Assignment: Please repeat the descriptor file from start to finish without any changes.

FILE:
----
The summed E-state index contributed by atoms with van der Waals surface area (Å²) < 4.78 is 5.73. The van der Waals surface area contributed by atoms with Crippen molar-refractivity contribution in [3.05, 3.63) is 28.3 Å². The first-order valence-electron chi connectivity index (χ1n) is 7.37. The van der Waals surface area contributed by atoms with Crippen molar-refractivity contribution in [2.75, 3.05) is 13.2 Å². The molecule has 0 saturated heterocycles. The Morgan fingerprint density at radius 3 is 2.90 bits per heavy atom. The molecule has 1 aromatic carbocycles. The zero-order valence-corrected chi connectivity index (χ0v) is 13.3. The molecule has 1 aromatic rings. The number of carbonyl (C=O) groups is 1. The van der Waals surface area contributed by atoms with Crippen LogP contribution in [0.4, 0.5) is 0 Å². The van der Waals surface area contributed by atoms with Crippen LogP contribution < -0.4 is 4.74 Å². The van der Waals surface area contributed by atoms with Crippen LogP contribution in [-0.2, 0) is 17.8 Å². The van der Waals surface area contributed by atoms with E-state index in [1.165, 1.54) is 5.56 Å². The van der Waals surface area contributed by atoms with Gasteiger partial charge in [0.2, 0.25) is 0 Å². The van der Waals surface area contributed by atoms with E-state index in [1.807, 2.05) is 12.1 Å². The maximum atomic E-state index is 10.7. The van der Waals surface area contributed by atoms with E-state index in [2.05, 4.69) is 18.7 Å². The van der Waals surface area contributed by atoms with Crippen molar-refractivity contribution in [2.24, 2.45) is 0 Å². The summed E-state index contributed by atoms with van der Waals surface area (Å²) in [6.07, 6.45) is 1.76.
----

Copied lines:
The summed E-state index contributed by atoms with van der Waals surface area (Å²) < 4.78 is 5.73. The van der Waals surface area contributed by atoms with Crippen molar-refractivity contribution in [3.05, 3.63) is 28.3 Å². The first-order valence-electron chi connectivity index (χ1n) is 7.37. The van der Waals surface area contributed by atoms with Crippen molar-refractivity contribution in [2.75, 3.05) is 13.2 Å². The molecule has 0 saturated heterocycles. The Morgan fingerprint density at radius 3 is 2.90 bits per heavy atom. The molecule has 1 aromatic carbocycles. The zero-order valence-corrected chi connectivity index (χ0v) is 13.3. The molecule has 1 aromatic rings. The number of carbonyl (C=O) groups is 1. The van der Waals surface area contributed by atoms with Crippen LogP contribution in [0.4, 0.5) is 0 Å². The van der Waals surface area contributed by atoms with Crippen LogP contribution < -0.4 is 4.74 Å². The van der Waals surface area contributed by atoms with Crippen LogP contribution in [-0.2, 0) is 17.8 Å². The van der Waals surface area contributed by atoms with E-state index in [1.165, 1.54) is 5.56 Å². The van der Waals surface area contributed by atoms with Gasteiger partial charge in [0.2, 0.25) is 0 Å². The van der Waals surface area contributed by atoms with E-state index in [1.807, 2.05) is 12.1 Å². The maximum atomic E-state index is 10.7. The van der Waals surface area contributed by atoms with E-state index in [2.05, 4.69) is 18.7 Å². The van der Waals surface area contributed by atoms with Crippen molar-refractivity contribution in [2.24, 2.45) is 0 Å². The summed E-state index contributed by atoms with van der Waals surface area (Å²) in [6.07, 6.45) is 1.76.